The school library debate, combined with allegations of critical race theory and indoctrination, is fueling the push for private school vouchers among some politicians. Read more in this reporting by The Texas Tribune.
FORUMS: The group Pastors for Texas Children is hosting two upcoming events in which the Republican and Democratic nominees for lieutenant governor — incumbent Dan Patrick (R) and repeat challenger Mike Collier (D) — are invited to discuss public education issues. The first forum is scheduled for Aug. 24 in Lubbock, followed by another forum in Amarillo on the 25th. Both events will take place from 11:30 a.m. to 1 p.m., and registration info can be found here.

MAGAZINE: The Fall 2022 issue of ATPE News was released today and is viewable online. Read about successful mentoring in Gilmer ISD, award-winning music education in Seguin ISD, mental health, and your rights after being attacked in the classroom. Also, explore an interactive timeline of controversial legislation across the nation, and get inspired to advocate and vote by reading our Your Voice column about the culture war entangling public education.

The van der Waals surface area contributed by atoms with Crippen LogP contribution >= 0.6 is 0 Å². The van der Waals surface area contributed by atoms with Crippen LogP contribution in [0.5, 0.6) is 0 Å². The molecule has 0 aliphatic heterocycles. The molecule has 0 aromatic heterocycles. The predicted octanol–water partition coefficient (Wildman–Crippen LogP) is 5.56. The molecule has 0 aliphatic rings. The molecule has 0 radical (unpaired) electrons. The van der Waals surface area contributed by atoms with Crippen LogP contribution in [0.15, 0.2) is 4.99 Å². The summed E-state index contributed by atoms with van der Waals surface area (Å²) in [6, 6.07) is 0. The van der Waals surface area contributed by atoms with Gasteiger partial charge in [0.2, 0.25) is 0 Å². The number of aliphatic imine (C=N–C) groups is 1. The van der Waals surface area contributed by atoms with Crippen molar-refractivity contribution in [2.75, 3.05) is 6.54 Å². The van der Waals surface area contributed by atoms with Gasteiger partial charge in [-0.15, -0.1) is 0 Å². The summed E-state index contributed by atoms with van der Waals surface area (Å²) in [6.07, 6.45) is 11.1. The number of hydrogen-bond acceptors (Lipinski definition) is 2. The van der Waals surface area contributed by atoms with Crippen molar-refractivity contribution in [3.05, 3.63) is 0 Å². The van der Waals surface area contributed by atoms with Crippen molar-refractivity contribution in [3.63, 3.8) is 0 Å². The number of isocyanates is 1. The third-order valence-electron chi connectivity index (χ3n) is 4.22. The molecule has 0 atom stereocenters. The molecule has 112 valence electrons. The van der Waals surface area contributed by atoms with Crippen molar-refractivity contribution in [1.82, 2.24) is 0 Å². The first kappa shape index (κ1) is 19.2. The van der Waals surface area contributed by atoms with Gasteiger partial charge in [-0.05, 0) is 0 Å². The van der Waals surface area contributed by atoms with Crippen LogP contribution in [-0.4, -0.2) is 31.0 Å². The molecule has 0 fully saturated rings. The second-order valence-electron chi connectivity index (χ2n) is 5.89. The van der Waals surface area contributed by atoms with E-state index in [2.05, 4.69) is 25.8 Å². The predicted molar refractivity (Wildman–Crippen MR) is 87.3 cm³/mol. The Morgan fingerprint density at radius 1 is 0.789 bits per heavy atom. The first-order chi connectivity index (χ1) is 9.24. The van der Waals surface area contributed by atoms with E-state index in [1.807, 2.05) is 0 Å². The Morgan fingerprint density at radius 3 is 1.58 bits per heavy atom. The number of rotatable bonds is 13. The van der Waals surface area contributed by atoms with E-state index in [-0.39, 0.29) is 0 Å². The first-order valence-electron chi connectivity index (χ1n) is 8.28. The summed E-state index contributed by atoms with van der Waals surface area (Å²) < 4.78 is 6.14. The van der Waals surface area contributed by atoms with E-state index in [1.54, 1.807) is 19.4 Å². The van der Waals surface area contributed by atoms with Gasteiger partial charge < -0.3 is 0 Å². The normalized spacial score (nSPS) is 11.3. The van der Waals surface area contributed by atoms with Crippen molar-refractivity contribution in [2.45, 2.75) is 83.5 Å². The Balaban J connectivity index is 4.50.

SXSW EDU: ATPE has proposed a session entitled “Politics, the Public, and the Public Educator” for SXSW EDU in March 2023. You can help shape the agenda for the major education conference by voting for your favorite session proposals in the SXSW PanelPicker. The deadline to vote is Sunday, Aug. 21. Read more about our proposal and how to vote here.



Jennifer Porter Drolla Delmer

Please continue to fight for a TRS COLA. It is embarrassing that we are the only state without one. With the current inflation rate we will see retired teachers w physical impairments who should not have to work having to get jobs to make ends meet. The past 20 years have been with very little inflation. This should be a top priority for ATPE.

Stephanie Stoebe

Texas Education Code section 21.404 guarantees each classroom teacher a planning period. Specifically, each classroom teacher is entitled to at least 450 minutes within each two-week period for instructional preparation including parent-teacher conferences, evaluating students’ work, and planning. A planning period may not be less than 45 minutes within the instructional day. During a planning period, a classroom teacher may not be required to participate in any other activity. Tex. Educ. Code § 21.404.

RoseMarie Rositas-Mendez

Can the extra time for planning (PLC’s) be used for the principal to require teachers to have more of a workload? Can teachers be required to have lunch duty, giving up their own lunch time?